Can/should I make this Sub-Zero work in my 1826 kitchen remodel?
I'm going to post this over on the decorating forum, too, but I thought I'd post it here as well given the help I got with the project all along.
I sort of re-did my kitchen last year (there's a whole post on it if you're interested). But to make a long story short, I've been trying to find a different refrigeration option than what I have for two reasons. One, it's not ideal (and actually cautioned against) to have a professional range immediately next to a refrigerator. I don't have an option as to where the refrigerator goes, however; it must be in that corner. Two, it takes up a lot of visual space and sticks out into the room more than I'd like because it's not counterdepth. In a suburban sized kitchen, counterdepth is less significant from a practical perspective, but in this 1826 urban row home, it is (or at least seems to me to be). It has to be a left hinge unit, and because of the bay window and the moulding, it cannot be more than 30".
So I finally found a Sub-Zero 700TCI that was a customer return because of the fit/hinge arrangement. It's never been used, and is in perfect condition. It comes with the stainless steel panels and handles (and has an icemaker), and I can get it delivered and installed for about $2-2.5K less than retail (which, shockingly, is still $5K).
The advantage is that this is a 27" wide, 24" deep, and 80" high unit. So it will be counter depth and integrated (and really counter depth, not the fake counter depth other companies advertise), and it will fill up the whole space. It also gives me an awesome fridge/freezer set up with the two drawers, etc. And because it's only 27", I will have 4.5-5" to play with around the sides. So I can get a filler strip of the cabinet wood next to the Dacor range and a strip of black absolute for very little money (I already have the filler strip left over from the remodel). The backsplash already goes back there, so I thought ahead on that one. I would then have a 1" filler strip run down the side along the wall so that the Sub-Zero is not up against the wall.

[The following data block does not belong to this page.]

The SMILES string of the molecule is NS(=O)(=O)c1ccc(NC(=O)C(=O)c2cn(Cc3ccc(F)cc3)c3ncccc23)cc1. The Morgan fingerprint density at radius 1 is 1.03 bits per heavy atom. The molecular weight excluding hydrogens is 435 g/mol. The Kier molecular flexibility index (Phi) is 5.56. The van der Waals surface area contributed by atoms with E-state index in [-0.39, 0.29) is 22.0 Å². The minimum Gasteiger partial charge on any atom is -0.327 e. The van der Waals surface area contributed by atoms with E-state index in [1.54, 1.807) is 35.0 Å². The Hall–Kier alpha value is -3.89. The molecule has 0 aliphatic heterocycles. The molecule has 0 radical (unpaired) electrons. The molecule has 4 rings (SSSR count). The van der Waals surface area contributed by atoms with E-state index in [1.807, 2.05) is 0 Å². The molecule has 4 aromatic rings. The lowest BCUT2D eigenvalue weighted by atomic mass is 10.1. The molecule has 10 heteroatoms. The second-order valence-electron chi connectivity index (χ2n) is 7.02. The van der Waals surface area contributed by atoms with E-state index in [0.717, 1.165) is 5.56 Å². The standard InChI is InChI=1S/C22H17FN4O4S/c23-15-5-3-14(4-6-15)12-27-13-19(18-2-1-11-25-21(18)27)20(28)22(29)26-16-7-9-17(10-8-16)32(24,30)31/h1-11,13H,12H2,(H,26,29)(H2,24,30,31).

There are a couple of issues, however. First, the Sub-Zero is 80" tall, but I have only 74.5" now. That's easily fixed by taking the 18" high upper out and replacing it with a 12" upper (which is only $150). But I should really use a 12" high upper that is 24" deep. The issues with that are (1) the company does not make 24" deep uppers that are only 12" high, and (2) I'd have to relocate the one pot light closer into the room (not a huge deal).
I think the end result would be fantastic, but do you think it is worth all of this, or would you leave the refrigerator as is?
Here's the space: